“The impending negative impact of removing a drug like dapagliflozin from any market can be detrimental in the potential for other national medical ruling boards to have confidence in approving it for their citizens,” he added.
“We stand with our type 1 diabetes communities across the globe in demanding an explanation to clarify this removal.”
Why Not an Educational Campaign About DKA Risk?
Speaking to Medscape Medical News, Hilary Nathan, policy & communications director at JDRF International, explained that the charity has its theories as to why dapagliflozin has been withdrawn for type 1 diabetes.
What AstraZeneca is saying, “and what we don’t agree with them on,” is that the “black triangle” warning that has to be put onto the drug due to the increased risk of DKA in type 1 diabetes is “misunderstood by healthcare practitioners” outside of that specialty and that “by having that black triangle, it will inhibit take-up in those other markets.”
In other words, “there will be less desire to prescribe it,” ventured Nathan.
She continued: “For us, we feel that if a medicine is deemed safe and efficacious, it should not be withdrawn because of other patient constituencies.”
“We asked: ‘Why can’t you do an educational awareness campaign about the black triangle?’ And the might of AstraZeneca said it would be too big a task.”
Nathan was also surprised at how the drug could be withdrawn without any warning or real explanation.
“How is it possible that, when a drug is approved there are multiple stakeholders that are involved in putting forward views and experiences — both from the clinical and patient advocacy communities, as well as obviously the pharmaceutical community — yet [a drug] can be withdrawn by a…company that may well have conflicts of interest around commercial take-up.”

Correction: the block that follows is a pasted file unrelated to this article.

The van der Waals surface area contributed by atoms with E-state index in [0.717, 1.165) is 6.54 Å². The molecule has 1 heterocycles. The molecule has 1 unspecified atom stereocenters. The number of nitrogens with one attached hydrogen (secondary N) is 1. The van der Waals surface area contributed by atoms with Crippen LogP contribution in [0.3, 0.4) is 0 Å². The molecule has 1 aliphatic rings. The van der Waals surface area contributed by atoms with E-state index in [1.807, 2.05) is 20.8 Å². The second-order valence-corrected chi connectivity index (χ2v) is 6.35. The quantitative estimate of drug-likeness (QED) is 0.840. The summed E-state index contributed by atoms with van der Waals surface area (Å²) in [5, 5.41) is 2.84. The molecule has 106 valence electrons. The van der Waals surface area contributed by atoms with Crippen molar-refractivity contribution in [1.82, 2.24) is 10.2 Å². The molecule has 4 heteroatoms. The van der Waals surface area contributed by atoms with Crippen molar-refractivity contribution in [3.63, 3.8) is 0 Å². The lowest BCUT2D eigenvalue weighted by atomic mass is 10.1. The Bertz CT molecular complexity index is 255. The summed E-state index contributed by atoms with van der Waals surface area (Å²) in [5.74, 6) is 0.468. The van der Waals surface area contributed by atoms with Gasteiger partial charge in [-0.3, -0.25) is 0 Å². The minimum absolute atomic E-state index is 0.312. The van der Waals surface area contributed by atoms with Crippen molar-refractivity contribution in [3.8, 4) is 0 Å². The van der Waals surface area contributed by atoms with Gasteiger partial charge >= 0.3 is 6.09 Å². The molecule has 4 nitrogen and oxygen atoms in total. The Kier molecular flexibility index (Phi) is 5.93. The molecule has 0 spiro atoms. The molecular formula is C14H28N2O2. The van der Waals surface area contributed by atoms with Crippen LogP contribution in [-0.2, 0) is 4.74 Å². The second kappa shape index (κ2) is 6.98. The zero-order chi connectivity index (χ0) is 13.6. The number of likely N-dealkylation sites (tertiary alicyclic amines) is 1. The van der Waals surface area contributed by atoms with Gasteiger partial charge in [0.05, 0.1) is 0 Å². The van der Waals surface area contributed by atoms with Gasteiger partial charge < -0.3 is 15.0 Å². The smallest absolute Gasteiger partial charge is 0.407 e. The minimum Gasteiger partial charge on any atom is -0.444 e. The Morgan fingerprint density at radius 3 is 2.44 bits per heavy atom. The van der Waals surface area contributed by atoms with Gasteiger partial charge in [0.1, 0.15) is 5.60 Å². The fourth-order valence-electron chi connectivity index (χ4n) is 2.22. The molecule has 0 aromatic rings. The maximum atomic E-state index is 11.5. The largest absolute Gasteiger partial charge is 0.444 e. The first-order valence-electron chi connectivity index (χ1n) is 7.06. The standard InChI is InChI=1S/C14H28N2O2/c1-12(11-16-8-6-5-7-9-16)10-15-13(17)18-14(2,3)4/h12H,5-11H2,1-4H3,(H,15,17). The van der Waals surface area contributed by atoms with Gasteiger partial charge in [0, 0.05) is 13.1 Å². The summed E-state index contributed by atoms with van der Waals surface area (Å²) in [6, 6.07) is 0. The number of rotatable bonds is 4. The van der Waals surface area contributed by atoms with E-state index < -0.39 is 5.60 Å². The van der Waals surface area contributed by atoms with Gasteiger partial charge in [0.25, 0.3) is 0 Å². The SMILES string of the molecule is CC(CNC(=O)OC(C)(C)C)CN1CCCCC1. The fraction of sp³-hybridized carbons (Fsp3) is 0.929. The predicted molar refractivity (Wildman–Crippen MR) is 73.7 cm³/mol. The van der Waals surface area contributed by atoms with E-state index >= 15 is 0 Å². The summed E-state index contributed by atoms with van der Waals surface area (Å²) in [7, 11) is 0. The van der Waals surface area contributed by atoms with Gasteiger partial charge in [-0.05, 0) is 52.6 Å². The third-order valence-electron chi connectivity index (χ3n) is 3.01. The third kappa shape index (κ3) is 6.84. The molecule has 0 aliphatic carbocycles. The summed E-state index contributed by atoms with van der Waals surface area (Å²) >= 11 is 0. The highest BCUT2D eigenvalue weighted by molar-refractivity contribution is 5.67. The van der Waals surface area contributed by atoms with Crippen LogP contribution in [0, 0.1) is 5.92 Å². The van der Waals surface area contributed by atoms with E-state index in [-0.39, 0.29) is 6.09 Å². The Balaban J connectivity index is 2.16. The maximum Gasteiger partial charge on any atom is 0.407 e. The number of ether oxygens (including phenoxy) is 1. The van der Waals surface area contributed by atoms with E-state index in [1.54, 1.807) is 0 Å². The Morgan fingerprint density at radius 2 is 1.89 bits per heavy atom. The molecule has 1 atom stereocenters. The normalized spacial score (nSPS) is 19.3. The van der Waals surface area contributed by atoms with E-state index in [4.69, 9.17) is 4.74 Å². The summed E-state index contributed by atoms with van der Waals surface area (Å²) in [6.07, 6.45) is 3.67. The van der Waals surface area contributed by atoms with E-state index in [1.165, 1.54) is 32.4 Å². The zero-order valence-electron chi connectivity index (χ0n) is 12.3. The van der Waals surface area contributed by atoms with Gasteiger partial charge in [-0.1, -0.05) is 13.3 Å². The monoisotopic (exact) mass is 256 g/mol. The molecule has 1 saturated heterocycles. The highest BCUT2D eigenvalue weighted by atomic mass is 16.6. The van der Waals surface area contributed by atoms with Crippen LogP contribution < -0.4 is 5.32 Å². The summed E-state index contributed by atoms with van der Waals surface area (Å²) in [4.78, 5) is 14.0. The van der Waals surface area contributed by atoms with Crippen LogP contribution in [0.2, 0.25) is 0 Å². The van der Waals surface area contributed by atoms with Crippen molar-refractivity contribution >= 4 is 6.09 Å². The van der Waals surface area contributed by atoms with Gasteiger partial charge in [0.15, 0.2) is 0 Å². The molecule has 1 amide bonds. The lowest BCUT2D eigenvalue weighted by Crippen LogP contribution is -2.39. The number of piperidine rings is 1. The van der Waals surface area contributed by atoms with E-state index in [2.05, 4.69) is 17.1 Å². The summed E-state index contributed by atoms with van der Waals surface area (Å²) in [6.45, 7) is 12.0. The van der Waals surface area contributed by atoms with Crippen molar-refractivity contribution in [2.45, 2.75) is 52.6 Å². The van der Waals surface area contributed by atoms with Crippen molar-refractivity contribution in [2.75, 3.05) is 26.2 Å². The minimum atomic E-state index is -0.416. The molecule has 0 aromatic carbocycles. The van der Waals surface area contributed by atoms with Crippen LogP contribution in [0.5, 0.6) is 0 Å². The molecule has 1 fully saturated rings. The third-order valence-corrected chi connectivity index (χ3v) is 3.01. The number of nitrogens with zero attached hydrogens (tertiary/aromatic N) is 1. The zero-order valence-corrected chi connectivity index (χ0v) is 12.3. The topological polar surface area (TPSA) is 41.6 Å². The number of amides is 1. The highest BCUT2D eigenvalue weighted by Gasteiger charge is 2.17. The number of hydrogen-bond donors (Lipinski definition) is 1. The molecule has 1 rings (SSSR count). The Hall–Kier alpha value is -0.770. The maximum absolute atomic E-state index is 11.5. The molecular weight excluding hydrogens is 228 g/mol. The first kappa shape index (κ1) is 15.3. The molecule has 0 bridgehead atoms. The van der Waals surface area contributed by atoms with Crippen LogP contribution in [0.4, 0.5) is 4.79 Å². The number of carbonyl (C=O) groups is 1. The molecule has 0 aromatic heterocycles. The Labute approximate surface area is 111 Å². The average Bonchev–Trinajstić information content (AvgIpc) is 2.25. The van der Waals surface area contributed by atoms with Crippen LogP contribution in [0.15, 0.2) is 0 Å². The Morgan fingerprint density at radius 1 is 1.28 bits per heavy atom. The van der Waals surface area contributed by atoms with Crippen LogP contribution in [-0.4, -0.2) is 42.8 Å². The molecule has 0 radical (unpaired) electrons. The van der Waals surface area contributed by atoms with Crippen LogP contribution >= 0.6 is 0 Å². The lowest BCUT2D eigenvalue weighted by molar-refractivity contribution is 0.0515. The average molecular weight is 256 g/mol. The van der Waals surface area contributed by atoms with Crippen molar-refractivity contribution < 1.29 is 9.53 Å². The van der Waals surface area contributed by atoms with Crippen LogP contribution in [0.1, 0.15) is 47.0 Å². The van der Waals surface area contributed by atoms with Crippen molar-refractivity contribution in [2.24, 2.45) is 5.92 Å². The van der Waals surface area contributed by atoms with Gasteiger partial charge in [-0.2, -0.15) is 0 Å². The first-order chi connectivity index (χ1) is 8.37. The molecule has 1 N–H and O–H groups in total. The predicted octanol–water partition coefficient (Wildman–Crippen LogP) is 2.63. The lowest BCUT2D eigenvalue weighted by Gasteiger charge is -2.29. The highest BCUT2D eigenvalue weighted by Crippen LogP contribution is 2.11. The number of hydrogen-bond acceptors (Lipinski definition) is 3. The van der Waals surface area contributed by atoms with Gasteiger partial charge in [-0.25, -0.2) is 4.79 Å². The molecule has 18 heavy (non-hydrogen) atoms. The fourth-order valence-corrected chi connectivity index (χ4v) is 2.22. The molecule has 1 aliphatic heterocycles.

She added: “I feel that there are potentially motives around the withdrawal that AstraZeneca are still not being clear about.”
Perhaps a further clue as to the real motives behind the withdrawal can be found in an announcement, just last week, by the British MHRA.
“The decision by the marketing authorization holder to voluntarily withdraw the indication in type 1 diabetes followed commercial considerations due to a specific European-wide regulatory requirement for this authorization,” it said.
“The decision was not driven by any new safety concerns, such as the already known increased risk of DKA in type 1 diabetes compared with type 2 diabetes.”
Separately, a new in-depth investigation into when Johnson & Johnson, which markets another SGLT2 inhibitor, canagliflozin (Invokana), first knew that its agent was associated with DKA has revealed multiple discrepancies in staff accounts. Some claim the company knew as early as 2010 that canagliflozin — first approved for type 2 diabetes in the United States in 2013 — could increase the risk of DKA. It was not until May 2015 that the FDA first issued a warning about the potential risk of DKA associated with use of SGLT2 inhibitors, with the EMA following suit a month later. In December 2015, the FDA updated the labels for all SGLT2 inhibitors approved in the United States at that time — canagliflozin, empagliflozin, and dapagliflozin — to include the risks for ketoacidosis (and urinary tract infections).
Forxiga (dapagliflozin) is manufactured by AstraZeneca. No relevant financial relationships declared.
Forxiga (dapagliflozin) 5 mg should no longer be used for the treatment of Type 1 Diabetes Mellitus. 2021: AstraZeneca UK Limited, Luton.
Content Source: https://www.medscape.com/viewarticle/964844?src=rss